In other words, it would be deeply disturbing to the vast majority of people who have been duped and deceived to learn that the MSM and the Jewish newspapers and the ‘moderates’ and the BoD and the JLM and CAA and LAA etc, along with the Tory leadership and the LibDem leadership, ALL conspired in the Smear Campaign. But the main point I am making is that the vast majority of people believed all the lies and falsehoods, and obviously believed that all the outrage and condemnation (of Ken, Jackie and Chris etc AND Jeremy himself of course) was for real, and so therefore do NOT, and CANNOT obviously have any reason to think that Jeremy is ‘too soft’, or ‘weak’ etc for not standing up to, or fighting back against (or think in terms of appeasement on Jeremy’s part) the Smearers. ONLY people on the left who KNOW it was a black op smear campaign of lies and falsehoods and faux outrage etc, can potentially accuse and criticise Jeremy of such.

    And what further proof does anyone need as to how effective the Smearers have been than the poll conducted for the authors of Bad News For Labour about a year ago, in which respondents believed, on average, that 34% of Labour Party members had been reported (to the LP) for anti-semitism.

    And the reality is that if Jeremy had defended Ken and Chris etc, he himself would have been attacked and condemned and villified for ‘defending the indefensible’ and other such rhotoric, and for ‘being in denial’ and, as such, part of the problem. The point being that there was no way to get the truth out there to the general public, because the only way to do so is/was through the corporate media and the semi-corporate BBC – ie the very media who were conspiring in, and complicit in, the black op Smear Campaign against Jeremy, Momentum (and especially Momentum activists), and the left-wing membership in general, the latter being ‘portrayed’ as thugs and bullies and homophobes. Oh, and needless to say, anti-semitic of course!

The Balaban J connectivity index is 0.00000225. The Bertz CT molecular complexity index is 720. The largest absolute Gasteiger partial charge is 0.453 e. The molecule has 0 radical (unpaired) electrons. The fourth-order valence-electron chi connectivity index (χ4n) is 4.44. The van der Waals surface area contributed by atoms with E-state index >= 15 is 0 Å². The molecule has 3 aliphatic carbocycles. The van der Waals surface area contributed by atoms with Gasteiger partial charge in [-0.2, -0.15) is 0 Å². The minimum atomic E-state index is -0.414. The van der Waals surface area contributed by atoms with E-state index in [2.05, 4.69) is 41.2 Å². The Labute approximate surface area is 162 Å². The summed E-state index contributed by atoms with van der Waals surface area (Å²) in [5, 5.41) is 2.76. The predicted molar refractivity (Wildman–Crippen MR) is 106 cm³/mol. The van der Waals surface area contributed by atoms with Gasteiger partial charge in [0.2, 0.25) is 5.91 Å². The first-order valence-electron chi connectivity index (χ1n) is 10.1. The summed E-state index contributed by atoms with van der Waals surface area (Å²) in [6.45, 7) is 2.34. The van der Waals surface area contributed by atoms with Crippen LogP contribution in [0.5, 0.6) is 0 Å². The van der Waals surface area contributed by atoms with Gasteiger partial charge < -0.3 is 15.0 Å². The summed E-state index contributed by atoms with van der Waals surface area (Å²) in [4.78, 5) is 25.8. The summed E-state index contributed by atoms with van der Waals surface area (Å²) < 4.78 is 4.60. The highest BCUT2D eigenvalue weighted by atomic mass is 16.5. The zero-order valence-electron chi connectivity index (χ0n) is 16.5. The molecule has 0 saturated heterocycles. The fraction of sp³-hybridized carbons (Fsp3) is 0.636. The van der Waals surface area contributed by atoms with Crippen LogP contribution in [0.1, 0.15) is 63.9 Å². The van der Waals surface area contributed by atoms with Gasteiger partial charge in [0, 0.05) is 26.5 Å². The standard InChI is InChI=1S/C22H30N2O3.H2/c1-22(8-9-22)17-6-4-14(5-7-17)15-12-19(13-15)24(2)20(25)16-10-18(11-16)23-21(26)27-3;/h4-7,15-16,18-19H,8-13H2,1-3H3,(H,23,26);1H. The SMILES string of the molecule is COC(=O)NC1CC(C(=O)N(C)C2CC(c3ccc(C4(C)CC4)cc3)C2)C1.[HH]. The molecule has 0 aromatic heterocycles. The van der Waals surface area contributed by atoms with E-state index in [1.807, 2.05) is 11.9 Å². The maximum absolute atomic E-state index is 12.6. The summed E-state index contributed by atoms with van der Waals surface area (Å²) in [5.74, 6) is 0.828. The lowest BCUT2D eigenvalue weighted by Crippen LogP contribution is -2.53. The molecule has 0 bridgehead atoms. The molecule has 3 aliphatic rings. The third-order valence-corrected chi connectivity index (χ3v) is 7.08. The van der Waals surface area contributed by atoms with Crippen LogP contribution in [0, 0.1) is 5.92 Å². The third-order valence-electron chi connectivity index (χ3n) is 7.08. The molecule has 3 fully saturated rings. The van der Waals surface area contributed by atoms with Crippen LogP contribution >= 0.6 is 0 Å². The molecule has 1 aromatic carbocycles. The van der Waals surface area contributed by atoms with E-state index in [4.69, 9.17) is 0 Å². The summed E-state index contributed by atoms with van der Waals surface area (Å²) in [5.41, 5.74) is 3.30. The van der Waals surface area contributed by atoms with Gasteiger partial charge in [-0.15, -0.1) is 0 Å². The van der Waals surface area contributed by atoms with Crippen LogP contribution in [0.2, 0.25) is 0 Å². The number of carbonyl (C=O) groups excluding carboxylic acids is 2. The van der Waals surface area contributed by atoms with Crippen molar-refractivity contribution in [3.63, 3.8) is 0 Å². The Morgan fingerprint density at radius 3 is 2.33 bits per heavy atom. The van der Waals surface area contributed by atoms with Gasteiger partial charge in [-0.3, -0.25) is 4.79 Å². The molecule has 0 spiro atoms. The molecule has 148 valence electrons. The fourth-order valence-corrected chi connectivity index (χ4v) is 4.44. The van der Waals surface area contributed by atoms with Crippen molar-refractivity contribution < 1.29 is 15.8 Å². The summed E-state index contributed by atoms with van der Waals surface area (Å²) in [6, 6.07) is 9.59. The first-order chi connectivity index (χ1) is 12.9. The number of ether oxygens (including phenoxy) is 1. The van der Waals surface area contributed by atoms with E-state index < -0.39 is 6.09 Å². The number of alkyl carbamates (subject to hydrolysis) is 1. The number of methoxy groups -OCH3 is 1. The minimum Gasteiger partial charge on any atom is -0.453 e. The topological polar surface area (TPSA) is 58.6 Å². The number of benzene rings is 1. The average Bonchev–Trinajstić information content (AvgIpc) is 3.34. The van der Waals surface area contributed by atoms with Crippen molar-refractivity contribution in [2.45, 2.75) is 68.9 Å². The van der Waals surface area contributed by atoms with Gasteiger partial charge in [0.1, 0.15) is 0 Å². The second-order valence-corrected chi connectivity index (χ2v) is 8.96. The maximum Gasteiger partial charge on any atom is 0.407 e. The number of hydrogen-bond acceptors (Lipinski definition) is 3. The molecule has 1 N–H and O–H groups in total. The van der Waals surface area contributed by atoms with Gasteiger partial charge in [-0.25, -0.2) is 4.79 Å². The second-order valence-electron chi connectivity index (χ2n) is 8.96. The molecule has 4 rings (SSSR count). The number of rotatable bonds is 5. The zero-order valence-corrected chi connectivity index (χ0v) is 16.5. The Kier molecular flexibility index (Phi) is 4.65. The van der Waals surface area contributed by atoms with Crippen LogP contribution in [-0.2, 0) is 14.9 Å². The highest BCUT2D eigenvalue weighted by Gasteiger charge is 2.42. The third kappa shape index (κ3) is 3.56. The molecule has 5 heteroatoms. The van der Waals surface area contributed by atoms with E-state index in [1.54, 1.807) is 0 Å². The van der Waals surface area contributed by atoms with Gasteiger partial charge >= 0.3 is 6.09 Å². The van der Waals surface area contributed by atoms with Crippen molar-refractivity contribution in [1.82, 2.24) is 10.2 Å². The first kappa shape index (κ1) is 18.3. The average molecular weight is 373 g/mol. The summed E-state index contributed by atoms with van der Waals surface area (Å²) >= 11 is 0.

• Margaret West says:

    A very well written article! As well as the distortions what really got me was the lazy and sloppy journalism which was often passed off as “in depth”.

    In response to criticisms of his interview by Andrew Neil, the latter sets up his own artificial discourse in which he
    (1) Insists on “yes” or “no” answers when hardly any political questions worth asking can be answered in this simplistic way;
    (2) Interrupts interviewees before they get to their point.

    Corbyn was never allowed to finish answering a question but he at least attempts to give an honest response – unlike the current PM. The main mistake was to agree a date for Corbyn *before* Johnson was interviewed – for as we later discovered – the latter had absolutely no intention of keeping his word. They now have the brass nerve to admit: “well of COURSE he didn’t give an interview – we wanted him to win didn’t we? ”

    We are now told by some in the LP that “class war” is now over.
    However I never saw any “war” – I remember Corbyn in his last PMQ making a comment to the effect of : “No Man is an Island and the richest Hedge Fund CEO is dependent on his or her life on a cleaner on a zero hours contract working for the minimum wage”. To his credit, Johnson agreed with this – but mostly In response all we heard was a one sided series of attacks and abuse.